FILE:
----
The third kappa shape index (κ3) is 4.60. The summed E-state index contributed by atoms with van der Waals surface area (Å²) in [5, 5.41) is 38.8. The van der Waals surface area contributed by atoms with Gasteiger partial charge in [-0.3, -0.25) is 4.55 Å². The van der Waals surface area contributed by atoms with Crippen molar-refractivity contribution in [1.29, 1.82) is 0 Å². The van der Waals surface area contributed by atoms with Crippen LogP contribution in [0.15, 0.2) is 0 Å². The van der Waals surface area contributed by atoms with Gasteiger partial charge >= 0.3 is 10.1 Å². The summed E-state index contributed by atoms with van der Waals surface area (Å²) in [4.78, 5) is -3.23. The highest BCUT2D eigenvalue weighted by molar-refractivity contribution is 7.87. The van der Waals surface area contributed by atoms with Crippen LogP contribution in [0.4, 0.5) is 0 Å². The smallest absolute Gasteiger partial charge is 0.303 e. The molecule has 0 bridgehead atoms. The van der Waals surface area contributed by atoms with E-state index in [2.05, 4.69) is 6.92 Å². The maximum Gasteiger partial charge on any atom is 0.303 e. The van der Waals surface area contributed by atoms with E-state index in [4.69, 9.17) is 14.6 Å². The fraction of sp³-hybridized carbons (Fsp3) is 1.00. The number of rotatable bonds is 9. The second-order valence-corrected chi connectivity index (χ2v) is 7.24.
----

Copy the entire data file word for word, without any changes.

The third kappa shape index (κ3) is 4.60. The summed E-state index contributed by atoms with van der Waals surface area (Å²) in [5, 5.41) is 38.8. The van der Waals surface area contributed by atoms with Gasteiger partial charge in [-0.3, -0.25) is 4.55 Å². The van der Waals surface area contributed by atoms with Crippen molar-refractivity contribution in [1.29, 1.82) is 0 Å². The van der Waals surface area contributed by atoms with Crippen LogP contribution in [0.15, 0.2) is 0 Å². The van der Waals surface area contributed by atoms with Gasteiger partial charge >= 0.3 is 10.1 Å². The summed E-state index contributed by atoms with van der Waals surface area (Å²) in [4.78, 5) is -3.23. The highest BCUT2D eigenvalue weighted by molar-refractivity contribution is 7.87. The van der Waals surface area contributed by atoms with Crippen LogP contribution in [0.4, 0.5) is 0 Å². The smallest absolute Gasteiger partial charge is 0.303 e. The molecule has 0 bridgehead atoms. The van der Waals surface area contributed by atoms with E-state index in [2.05, 4.69) is 6.92 Å². The maximum Gasteiger partial charge on any atom is 0.303 e. The van der Waals surface area contributed by atoms with E-state index in [4.69, 9.17) is 14.6 Å². The fraction of sp³-hybridized carbons (Fsp3) is 1.00. The number of rotatable bonds is 9. The second-order valence-corrected chi connectivity index (χ2v) is 7.24.